History’s captivating new take on “Roots” brought a whole new audience into a story that spans generations, but begins with the abduction and enslavement of one Mandinka warrior.
Remaking an iconic piece of TV history was a risk, but so far it has paid off for History, in terms of critical praise and strong ratings for the miniseries’ May 30 premiere. A vital part of recreating “Roots” for a modern generation was to utilize, according to executive producer Will Packer, “a completely different style of filmmaking,” with a fully new set of resources.
Indiewire spoke with Packer, executive producer Mark Wolper and star Malachi Kirby in New York at the Tribeca Film Festival, where the first night of “Roots” screened. While the original 1977 miniseries remains a television classic, the scale of the production was very different for this new edition.
“If you’re going to take on a project that is as iconic as this, you’ve got to do it right,” Packer said. “And what right means today in 2016 is making sure that the attention to detail, the minutia, the scope, the scale… Every element of contemporary filmmaking that we could have available to us was there.”
For example, while much of the original was shot “on a Disney ranch in California,” according to Packer, this new version traveled to actual authentic slave quarters in Louisiana — and built an entire slave ship from scratch.
“An actual ship down in South Africa,” Wolper said. “We needed to be historically accurate and we couldn’t find the right ship anywhere. It had to be 80 feet. It had to be a slave boat. The wood stakes that go into the sails were hand-carved because there were no machines to make them.”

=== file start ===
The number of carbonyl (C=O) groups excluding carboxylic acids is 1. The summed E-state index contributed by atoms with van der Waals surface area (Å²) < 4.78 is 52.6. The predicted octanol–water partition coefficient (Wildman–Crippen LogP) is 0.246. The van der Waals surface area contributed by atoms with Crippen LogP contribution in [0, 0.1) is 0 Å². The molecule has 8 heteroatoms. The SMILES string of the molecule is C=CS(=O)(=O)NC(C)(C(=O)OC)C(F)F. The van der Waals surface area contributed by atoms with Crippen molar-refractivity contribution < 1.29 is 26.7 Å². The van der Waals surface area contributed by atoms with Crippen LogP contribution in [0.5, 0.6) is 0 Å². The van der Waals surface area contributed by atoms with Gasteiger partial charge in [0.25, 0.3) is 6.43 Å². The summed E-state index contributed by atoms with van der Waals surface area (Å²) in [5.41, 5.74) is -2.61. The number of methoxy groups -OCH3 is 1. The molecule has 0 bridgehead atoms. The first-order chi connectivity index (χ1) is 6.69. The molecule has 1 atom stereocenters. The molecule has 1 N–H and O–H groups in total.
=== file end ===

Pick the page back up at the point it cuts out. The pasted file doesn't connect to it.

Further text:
In that same quest for authenticity, the “Roots” team spent months searching for the actor who would take on the role originally made famous by LeVar Burton. Kunta Kinte’s determination to hold onto his name and keep his family traditions alive against incredible odds is the cornerstone of “Roots,” and informs every episode of the miniseries, after the focus shifts to later generations.
“‘Roots’ doesn’t live and survive and thrive unless Kunta Kinte is powerful, authentic and in the moment,” Wolper said. “The journey begins with Kunta.”
The production team, including casting director Victoria Thomas, estimates they auditioned about 4,000 people on four continents, before settling on Kirby. “My very first audition for this was easily the worst audition of my life,” Kirby said about the experience. “Everything went wrong. I felt like my accent was all over the place. I learned my lines and then I didn’t know them in the room. I was trying to read and it was just gobbledegook. I kept apologizing to the casting director for how bad it was going. That’s how bad it was.”
Fortunately, the story didn’t end there. “But somehow,” he said to Packer and Wolper, “You guys saw something else and I came to the second one and that was the complete opposite for me. Something powerful happened in that room and I went beyond anything I tried to prepare. I could feel all of us feeling it. It was bigger than me. And that was easily the best audition of my life.”